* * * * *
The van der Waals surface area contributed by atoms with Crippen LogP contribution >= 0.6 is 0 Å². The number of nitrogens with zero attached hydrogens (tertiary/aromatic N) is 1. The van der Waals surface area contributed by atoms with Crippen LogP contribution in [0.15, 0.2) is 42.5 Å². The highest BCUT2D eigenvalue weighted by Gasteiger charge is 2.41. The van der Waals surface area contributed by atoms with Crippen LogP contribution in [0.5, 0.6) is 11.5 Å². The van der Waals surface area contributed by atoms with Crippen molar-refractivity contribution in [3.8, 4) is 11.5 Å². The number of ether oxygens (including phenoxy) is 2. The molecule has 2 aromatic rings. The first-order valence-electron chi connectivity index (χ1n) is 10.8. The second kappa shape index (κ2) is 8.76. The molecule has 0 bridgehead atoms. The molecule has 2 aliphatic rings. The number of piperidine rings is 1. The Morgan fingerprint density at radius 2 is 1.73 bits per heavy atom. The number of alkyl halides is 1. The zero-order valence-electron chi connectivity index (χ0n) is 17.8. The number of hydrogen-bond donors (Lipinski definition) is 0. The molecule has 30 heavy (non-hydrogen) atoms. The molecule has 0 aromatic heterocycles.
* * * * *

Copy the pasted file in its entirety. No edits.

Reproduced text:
The van der Waals surface area contributed by atoms with Crippen LogP contribution >= 0.6 is 0 Å². The number of nitrogens with zero attached hydrogens (tertiary/aromatic N) is 1. The van der Waals surface area contributed by atoms with Crippen LogP contribution in [0.15, 0.2) is 42.5 Å². The highest BCUT2D eigenvalue weighted by Gasteiger charge is 2.41. The van der Waals surface area contributed by atoms with Crippen LogP contribution in [0.5, 0.6) is 11.5 Å². The van der Waals surface area contributed by atoms with Crippen molar-refractivity contribution in [3.8, 4) is 11.5 Å². The number of ether oxygens (including phenoxy) is 2. The molecule has 2 aromatic rings. The first-order valence-electron chi connectivity index (χ1n) is 10.8. The second kappa shape index (κ2) is 8.76. The molecule has 0 bridgehead atoms. The molecule has 2 aliphatic rings. The number of piperidine rings is 1. The Morgan fingerprint density at radius 2 is 1.73 bits per heavy atom. The number of alkyl halides is 1. The zero-order valence-electron chi connectivity index (χ0n) is 17.8. The number of hydrogen-bond donors (Lipinski definition) is 0. The molecule has 30 heavy (non-hydrogen) atoms. The molecule has 0 aromatic heterocycles.